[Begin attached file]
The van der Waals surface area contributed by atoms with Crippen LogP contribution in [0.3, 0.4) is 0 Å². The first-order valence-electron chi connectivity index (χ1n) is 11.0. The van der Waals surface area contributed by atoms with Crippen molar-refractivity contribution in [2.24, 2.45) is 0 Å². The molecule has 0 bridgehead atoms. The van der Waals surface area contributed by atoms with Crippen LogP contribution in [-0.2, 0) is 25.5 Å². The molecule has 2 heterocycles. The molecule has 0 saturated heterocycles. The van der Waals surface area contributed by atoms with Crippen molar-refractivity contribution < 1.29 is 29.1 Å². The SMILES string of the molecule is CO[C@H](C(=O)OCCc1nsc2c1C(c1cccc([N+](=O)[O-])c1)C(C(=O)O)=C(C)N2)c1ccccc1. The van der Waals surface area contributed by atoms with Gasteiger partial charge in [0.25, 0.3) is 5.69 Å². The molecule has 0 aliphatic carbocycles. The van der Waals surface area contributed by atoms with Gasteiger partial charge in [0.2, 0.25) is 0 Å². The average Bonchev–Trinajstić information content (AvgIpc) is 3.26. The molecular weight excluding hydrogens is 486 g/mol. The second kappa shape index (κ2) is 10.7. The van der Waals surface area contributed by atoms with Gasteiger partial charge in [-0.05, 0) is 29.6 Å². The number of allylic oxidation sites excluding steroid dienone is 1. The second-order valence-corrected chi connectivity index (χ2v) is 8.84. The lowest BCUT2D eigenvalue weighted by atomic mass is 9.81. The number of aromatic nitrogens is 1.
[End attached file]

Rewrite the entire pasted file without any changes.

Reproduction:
The van der Waals surface area contributed by atoms with Crippen LogP contribution in [0.3, 0.4) is 0 Å². The first-order valence-electron chi connectivity index (χ1n) is 11.0. The van der Waals surface area contributed by atoms with Crippen molar-refractivity contribution in [2.24, 2.45) is 0 Å². The molecule has 0 bridgehead atoms. The van der Waals surface area contributed by atoms with Crippen LogP contribution in [-0.2, 0) is 25.5 Å². The molecule has 2 heterocycles. The molecule has 0 saturated heterocycles. The van der Waals surface area contributed by atoms with Crippen molar-refractivity contribution < 1.29 is 29.1 Å². The SMILES string of the molecule is CO[C@H](C(=O)OCCc1nsc2c1C(c1cccc([N+](=O)[O-])c1)C(C(=O)O)=C(C)N2)c1ccccc1. The van der Waals surface area contributed by atoms with Gasteiger partial charge in [0.25, 0.3) is 5.69 Å². The molecule has 0 aliphatic carbocycles. The van der Waals surface area contributed by atoms with Gasteiger partial charge in [0.2, 0.25) is 0 Å². The average Bonchev–Trinajstić information content (AvgIpc) is 3.26. The molecular weight excluding hydrogens is 486 g/mol. The second kappa shape index (κ2) is 10.7. The van der Waals surface area contributed by atoms with Gasteiger partial charge in [-0.05, 0) is 29.6 Å². The number of allylic oxidation sites excluding steroid dienone is 1. The second-order valence-corrected chi connectivity index (χ2v) is 8.84. The lowest BCUT2D eigenvalue weighted by atomic mass is 9.81. The number of aromatic nitrogens is 1.